Avoiding The “Ministry Celebrity Trap”

Several weeks ago, I was having lunch with a friend of mine after church on a Sunday. As we were leaving the restaurant, an older couple was walking out at the same time, and the wife came up to me and said, “I just love seeing you on stage at church!” I had never met her before in my life.

At our Spring Fling event the Sunday before Easter, I walked up to a family who was new to the church and introduced myself. The wife said, “I know you – you’re the funny one! You do a great job up there on stage.”

I’ve been on staff at Eastridge going on seven years now (non-consecutively), and I’ve served there for many more years than that. My current tenure on staff puts me out front more than my first go-round. I’m onstage hosting the service at least once a month, and I’ve begun leading worship occasionally – something I haven’t done since our church was much smaller than it is today.

I’ll never get used to people coming up to me, knowing my name when I don’t know theirs. Sometimes I can go to town and not avoid seeing someone I know. Yes, it’s one of the features of small-town life, but I often feel bad when I think I should know the name of the person speaking to me.

Admiral-Ackbar-trapHere’s my confession: there’s something about a prominent ministry role that I struggle with. I call it the “ministry celebrity trap.” I like to think of myself as down-to-earth, but it’s tough not to let the fact that people know who I am because of my onstage and backstage roles at church go to my head. I can talk about humility all day long, but the straight-up, unvarnished truth is that my flesh craves that attention and those accolades.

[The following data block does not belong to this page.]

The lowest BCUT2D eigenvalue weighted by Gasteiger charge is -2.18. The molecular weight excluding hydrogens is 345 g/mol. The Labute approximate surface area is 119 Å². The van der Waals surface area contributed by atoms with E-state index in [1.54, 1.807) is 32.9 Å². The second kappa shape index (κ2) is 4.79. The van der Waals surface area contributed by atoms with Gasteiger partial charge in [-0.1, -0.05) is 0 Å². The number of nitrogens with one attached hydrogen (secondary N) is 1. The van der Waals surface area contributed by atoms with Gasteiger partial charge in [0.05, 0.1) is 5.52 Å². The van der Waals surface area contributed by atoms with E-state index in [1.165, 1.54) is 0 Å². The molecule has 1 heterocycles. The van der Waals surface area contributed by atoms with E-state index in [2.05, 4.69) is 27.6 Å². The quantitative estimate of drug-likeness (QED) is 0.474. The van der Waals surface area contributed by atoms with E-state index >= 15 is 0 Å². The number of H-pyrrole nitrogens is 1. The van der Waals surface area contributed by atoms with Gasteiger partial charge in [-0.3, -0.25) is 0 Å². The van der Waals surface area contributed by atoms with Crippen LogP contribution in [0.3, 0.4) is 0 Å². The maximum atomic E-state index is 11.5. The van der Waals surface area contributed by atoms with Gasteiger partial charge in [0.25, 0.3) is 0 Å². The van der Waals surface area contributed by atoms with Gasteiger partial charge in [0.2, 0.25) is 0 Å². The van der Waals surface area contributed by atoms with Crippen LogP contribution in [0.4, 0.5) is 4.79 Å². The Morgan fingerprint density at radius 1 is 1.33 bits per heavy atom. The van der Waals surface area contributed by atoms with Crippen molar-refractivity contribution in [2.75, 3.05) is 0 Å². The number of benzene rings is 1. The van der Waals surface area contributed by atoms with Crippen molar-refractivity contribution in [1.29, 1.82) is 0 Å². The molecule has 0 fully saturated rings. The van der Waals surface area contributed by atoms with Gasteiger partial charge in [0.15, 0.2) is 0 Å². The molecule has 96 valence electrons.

Jesus warned his disciples to avoid this trap:

“So you too, when you’ve done everything you are commanded, say, ‘We are unworthy slaves. We have done only what we were supposed to do.’”

Luke 17:10 (TLV)

The secret to staying out of the trap of “ministry celebrity” is an attitude of humility – not some false, “oh I’m soooooo unworthy” kind of self deprecation, but a genuine grounding in who I am in Jesus.

I love my job, and I love to serve. I love the people I serve with, and I love the congregation I serve. Most importantly, I love the God I serve, and I want my words and actions to reflect that love in a truly humble way.

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